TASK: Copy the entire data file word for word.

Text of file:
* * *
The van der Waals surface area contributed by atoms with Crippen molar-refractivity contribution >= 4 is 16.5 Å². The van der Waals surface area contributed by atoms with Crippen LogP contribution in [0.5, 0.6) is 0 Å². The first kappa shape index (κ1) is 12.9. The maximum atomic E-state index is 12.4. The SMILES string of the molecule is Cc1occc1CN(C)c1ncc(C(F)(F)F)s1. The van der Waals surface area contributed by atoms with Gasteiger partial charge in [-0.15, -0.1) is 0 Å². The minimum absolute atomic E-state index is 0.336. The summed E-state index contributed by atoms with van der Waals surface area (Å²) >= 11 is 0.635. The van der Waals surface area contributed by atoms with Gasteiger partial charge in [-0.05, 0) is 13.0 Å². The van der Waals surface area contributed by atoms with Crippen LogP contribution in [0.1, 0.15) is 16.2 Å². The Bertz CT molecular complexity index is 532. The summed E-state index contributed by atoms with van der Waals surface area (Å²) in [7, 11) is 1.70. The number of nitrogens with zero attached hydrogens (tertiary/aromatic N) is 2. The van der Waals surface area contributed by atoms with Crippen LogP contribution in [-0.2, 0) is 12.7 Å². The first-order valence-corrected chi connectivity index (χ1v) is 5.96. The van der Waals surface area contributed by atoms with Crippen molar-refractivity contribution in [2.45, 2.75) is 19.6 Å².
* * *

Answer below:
The van der Waals surface area contributed by atoms with Crippen molar-refractivity contribution >= 4 is 16.5 Å². The van der Waals surface area contributed by atoms with Crippen LogP contribution in [0.5, 0.6) is 0 Å². The first kappa shape index (κ1) is 12.9. The maximum atomic E-state index is 12.4. The SMILES string of the molecule is Cc1occc1CN(C)c1ncc(C(F)(F)F)s1. The van der Waals surface area contributed by atoms with Gasteiger partial charge in [-0.15, -0.1) is 0 Å². The minimum absolute atomic E-state index is 0.336. The summed E-state index contributed by atoms with van der Waals surface area (Å²) >= 11 is 0.635. The van der Waals surface area contributed by atoms with Gasteiger partial charge in [-0.05, 0) is 13.0 Å². The van der Waals surface area contributed by atoms with Crippen LogP contribution in [0.1, 0.15) is 16.2 Å². The Bertz CT molecular complexity index is 532. The summed E-state index contributed by atoms with van der Waals surface area (Å²) in [7, 11) is 1.70. The number of nitrogens with zero attached hydrogens (tertiary/aromatic N) is 2. The van der Waals surface area contributed by atoms with Crippen LogP contribution in [-0.2, 0) is 12.7 Å². The first-order valence-corrected chi connectivity index (χ1v) is 5.96. The van der Waals surface area contributed by atoms with Crippen molar-refractivity contribution in [2.45, 2.75) is 19.6 Å².